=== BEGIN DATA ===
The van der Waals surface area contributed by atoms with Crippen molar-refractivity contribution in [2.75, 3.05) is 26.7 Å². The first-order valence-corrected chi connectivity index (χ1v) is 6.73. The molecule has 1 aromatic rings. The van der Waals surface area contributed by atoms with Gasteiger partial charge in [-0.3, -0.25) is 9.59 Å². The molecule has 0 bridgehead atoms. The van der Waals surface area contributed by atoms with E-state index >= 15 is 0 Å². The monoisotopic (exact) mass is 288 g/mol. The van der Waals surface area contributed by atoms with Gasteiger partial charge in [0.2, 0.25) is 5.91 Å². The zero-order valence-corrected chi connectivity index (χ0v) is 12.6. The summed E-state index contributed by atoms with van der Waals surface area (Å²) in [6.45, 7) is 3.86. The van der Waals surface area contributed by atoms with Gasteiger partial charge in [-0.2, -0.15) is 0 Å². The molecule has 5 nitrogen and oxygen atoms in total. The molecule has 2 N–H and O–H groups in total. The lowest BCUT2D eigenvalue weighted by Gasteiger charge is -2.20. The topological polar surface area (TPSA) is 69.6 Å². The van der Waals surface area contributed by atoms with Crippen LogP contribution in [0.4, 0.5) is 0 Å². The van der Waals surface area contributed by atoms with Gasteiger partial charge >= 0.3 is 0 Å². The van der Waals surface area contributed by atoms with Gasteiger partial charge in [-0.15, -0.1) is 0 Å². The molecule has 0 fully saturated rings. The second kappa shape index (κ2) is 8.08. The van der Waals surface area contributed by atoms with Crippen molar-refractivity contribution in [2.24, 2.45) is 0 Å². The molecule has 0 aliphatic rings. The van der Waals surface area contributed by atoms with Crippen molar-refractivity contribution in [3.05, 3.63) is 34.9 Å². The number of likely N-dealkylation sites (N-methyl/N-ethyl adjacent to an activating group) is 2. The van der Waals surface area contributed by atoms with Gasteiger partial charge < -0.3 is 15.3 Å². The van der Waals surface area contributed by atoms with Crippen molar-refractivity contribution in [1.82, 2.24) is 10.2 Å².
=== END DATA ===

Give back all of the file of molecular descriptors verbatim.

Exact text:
The van der Waals surface area contributed by atoms with Crippen molar-refractivity contribution in [2.75, 3.05) is 26.7 Å². The first-order valence-corrected chi connectivity index (χ1v) is 6.73. The molecule has 1 aromatic rings. The van der Waals surface area contributed by atoms with Gasteiger partial charge in [-0.3, -0.25) is 9.59 Å². The molecule has 0 bridgehead atoms. The van der Waals surface area contributed by atoms with E-state index >= 15 is 0 Å². The monoisotopic (exact) mass is 288 g/mol. The van der Waals surface area contributed by atoms with Gasteiger partial charge in [0.2, 0.25) is 5.91 Å². The zero-order valence-corrected chi connectivity index (χ0v) is 12.6. The summed E-state index contributed by atoms with van der Waals surface area (Å²) in [6.45, 7) is 3.86. The van der Waals surface area contributed by atoms with Gasteiger partial charge in [-0.2, -0.15) is 0 Å². The molecule has 5 nitrogen and oxygen atoms in total. The molecule has 2 N–H and O–H groups in total. The lowest BCUT2D eigenvalue weighted by Gasteiger charge is -2.20. The topological polar surface area (TPSA) is 69.6 Å². The van der Waals surface area contributed by atoms with Crippen LogP contribution in [0.4, 0.5) is 0 Å². The van der Waals surface area contributed by atoms with Gasteiger partial charge >= 0.3 is 0 Å². The van der Waals surface area contributed by atoms with Gasteiger partial charge in [-0.15, -0.1) is 0 Å². The molecule has 0 fully saturated rings. The second kappa shape index (κ2) is 8.08. The van der Waals surface area contributed by atoms with Crippen molar-refractivity contribution in [2.24, 2.45) is 0 Å². The molecule has 0 aliphatic rings. The van der Waals surface area contributed by atoms with Crippen molar-refractivity contribution in [3.05, 3.63) is 34.9 Å². The number of likely N-dealkylation sites (N-methyl/N-ethyl adjacent to an activating group) is 2. The van der Waals surface area contributed by atoms with Gasteiger partial charge < -0.3 is 15.3 Å². The van der Waals surface area contributed by atoms with Crippen molar-refractivity contribution in [1.82, 2.24) is 10.2 Å².